Row breaks out between heavy industry and solar power producers over ‘interruptibility’

Representatives of large industrial power consumers and photovoltaic power producers faced off against each other in a series of press releases on Thursday, during a row that broke out over the so-called “interruptibility” clause.

The interruptibility legislation allows discount prices for large-scale power consumers, usually industrial plants, in return for them agreeing to lower their consumption at the grid operator’s request. Power producers using Renewable Energy Sources (RES), mainly wind and solar, object on the grounds that the measure is primarily financed by them.

The last claim was contested by the Association of Industrial Power Consumers, with board member Antonis Kontoleon noting that the European Commission had approved an interruptibility mechanism in Germany a few weeks ago, which will remain in force until 2022. The Commission had underlined in its decision that “the measure supports precisely the stability of the system, especially in markets where there is higher penetration of RES.”

“It generates a dismal impression that, in Greece, individual associations of photovoltaic power producers, who enjoy guaranteed high prices, have started a misinformation campaign against the interruptibility measure in our country, jeopardising the viability of hundreds of businesses and thousands of jobs,” Kontoleon said.

Greek industry had repeatedly expressed its support for a healthy development of the RES market in the framework of the targets set on a national and European level, he added.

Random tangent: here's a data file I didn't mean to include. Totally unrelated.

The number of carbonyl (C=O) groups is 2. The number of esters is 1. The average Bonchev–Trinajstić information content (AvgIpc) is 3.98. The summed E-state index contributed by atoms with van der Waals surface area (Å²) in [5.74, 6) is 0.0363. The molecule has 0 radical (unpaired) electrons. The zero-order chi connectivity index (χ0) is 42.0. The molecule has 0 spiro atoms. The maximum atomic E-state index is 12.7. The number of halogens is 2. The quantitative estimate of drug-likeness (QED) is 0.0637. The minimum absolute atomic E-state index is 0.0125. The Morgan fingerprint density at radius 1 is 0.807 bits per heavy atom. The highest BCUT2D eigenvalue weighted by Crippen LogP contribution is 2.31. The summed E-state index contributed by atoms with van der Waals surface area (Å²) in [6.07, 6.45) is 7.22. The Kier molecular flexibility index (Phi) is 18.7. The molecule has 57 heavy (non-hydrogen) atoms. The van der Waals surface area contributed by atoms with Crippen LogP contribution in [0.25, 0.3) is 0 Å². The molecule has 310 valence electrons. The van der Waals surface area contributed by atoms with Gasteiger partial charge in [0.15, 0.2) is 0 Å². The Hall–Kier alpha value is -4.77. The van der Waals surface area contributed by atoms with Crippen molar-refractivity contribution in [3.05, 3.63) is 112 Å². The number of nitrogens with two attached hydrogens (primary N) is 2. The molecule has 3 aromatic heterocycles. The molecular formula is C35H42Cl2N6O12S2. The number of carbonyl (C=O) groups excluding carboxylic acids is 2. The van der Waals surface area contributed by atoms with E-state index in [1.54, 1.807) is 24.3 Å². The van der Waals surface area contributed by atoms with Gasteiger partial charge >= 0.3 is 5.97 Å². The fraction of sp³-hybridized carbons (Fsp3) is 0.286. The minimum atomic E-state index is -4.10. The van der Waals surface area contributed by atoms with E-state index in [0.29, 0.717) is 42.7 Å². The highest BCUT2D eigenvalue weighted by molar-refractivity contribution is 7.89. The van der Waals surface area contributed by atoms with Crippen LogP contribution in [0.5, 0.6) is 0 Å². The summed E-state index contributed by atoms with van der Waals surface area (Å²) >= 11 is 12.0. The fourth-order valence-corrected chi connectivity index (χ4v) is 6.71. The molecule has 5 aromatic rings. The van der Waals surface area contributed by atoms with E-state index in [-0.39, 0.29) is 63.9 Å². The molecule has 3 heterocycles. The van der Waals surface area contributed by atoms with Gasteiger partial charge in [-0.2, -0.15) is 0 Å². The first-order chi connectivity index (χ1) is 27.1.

According to Kontoleon, “individual trade or business interests were putting the preservation of the unacceptably high profitability rates they secured with state guarantees in the past first, using their contribution to the development of RES as a pretext.”

The statement provoked a sharp reply from the Association of Photovoltaic Power Producers, in a note pointing out that interruptibility is not normally paid for by power producers but from the funds set aside specifically for system stability.

The association also noted that the German example cited by Kontoleon concerns only 2.2 pct of the average load of the German grid, whereas in Greece the equivalent percentage is 34.9 pct.

Lastly, it noted that in 2016 the thermal units were operating at around 40 pct of their full capacity on average – meaning that they had an available production margin of at least 2,000-3,000 MW. In spite of this, the Independent Power Transmission Operator (ADMIE) was constantly auctioning an additional 1.5 GW to act as an interruptible load service when this was not needed for supposed system stability.